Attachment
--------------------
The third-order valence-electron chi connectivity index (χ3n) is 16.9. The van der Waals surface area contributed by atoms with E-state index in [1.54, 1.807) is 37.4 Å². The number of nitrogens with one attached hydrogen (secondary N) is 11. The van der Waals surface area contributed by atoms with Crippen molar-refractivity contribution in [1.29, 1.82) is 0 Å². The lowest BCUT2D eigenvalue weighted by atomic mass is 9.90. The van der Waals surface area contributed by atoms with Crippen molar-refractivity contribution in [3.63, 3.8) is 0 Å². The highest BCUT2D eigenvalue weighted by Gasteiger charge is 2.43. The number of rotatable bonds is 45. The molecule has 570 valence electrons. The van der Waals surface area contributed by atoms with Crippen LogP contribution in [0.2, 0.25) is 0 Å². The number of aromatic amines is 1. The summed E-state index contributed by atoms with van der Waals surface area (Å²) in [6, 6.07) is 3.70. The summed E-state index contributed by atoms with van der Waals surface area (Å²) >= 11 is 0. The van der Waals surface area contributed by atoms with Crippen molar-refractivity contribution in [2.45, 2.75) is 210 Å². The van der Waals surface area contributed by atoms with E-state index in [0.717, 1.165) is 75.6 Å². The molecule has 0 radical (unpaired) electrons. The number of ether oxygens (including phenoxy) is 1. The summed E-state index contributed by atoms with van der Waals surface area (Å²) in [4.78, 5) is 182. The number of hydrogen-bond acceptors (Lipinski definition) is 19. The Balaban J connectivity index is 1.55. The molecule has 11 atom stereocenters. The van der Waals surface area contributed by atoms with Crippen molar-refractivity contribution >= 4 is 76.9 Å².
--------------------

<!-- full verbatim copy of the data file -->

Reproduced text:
The third-order valence-electron chi connectivity index (χ3n) is 16.9. The van der Waals surface area contributed by atoms with E-state index in [1.54, 1.807) is 37.4 Å². The number of nitrogens with one attached hydrogen (secondary N) is 11. The van der Waals surface area contributed by atoms with Crippen molar-refractivity contribution in [1.29, 1.82) is 0 Å². The lowest BCUT2D eigenvalue weighted by atomic mass is 9.90. The van der Waals surface area contributed by atoms with Crippen molar-refractivity contribution in [3.63, 3.8) is 0 Å². The highest BCUT2D eigenvalue weighted by Gasteiger charge is 2.43. The number of rotatable bonds is 45. The molecule has 570 valence electrons. The van der Waals surface area contributed by atoms with Crippen LogP contribution in [0.2, 0.25) is 0 Å². The number of aromatic amines is 1. The summed E-state index contributed by atoms with van der Waals surface area (Å²) in [6, 6.07) is 3.70. The summed E-state index contributed by atoms with van der Waals surface area (Å²) >= 11 is 0. The van der Waals surface area contributed by atoms with Crippen molar-refractivity contribution in [2.45, 2.75) is 210 Å². The van der Waals surface area contributed by atoms with E-state index in [0.717, 1.165) is 75.6 Å². The molecule has 0 radical (unpaired) electrons. The number of ether oxygens (including phenoxy) is 1. The summed E-state index contributed by atoms with van der Waals surface area (Å²) in [4.78, 5) is 182. The number of hydrogen-bond acceptors (Lipinski definition) is 19. The Balaban J connectivity index is 1.55. The molecule has 11 atom stereocenters. The van der Waals surface area contributed by atoms with Crippen molar-refractivity contribution >= 4 is 76.9 Å².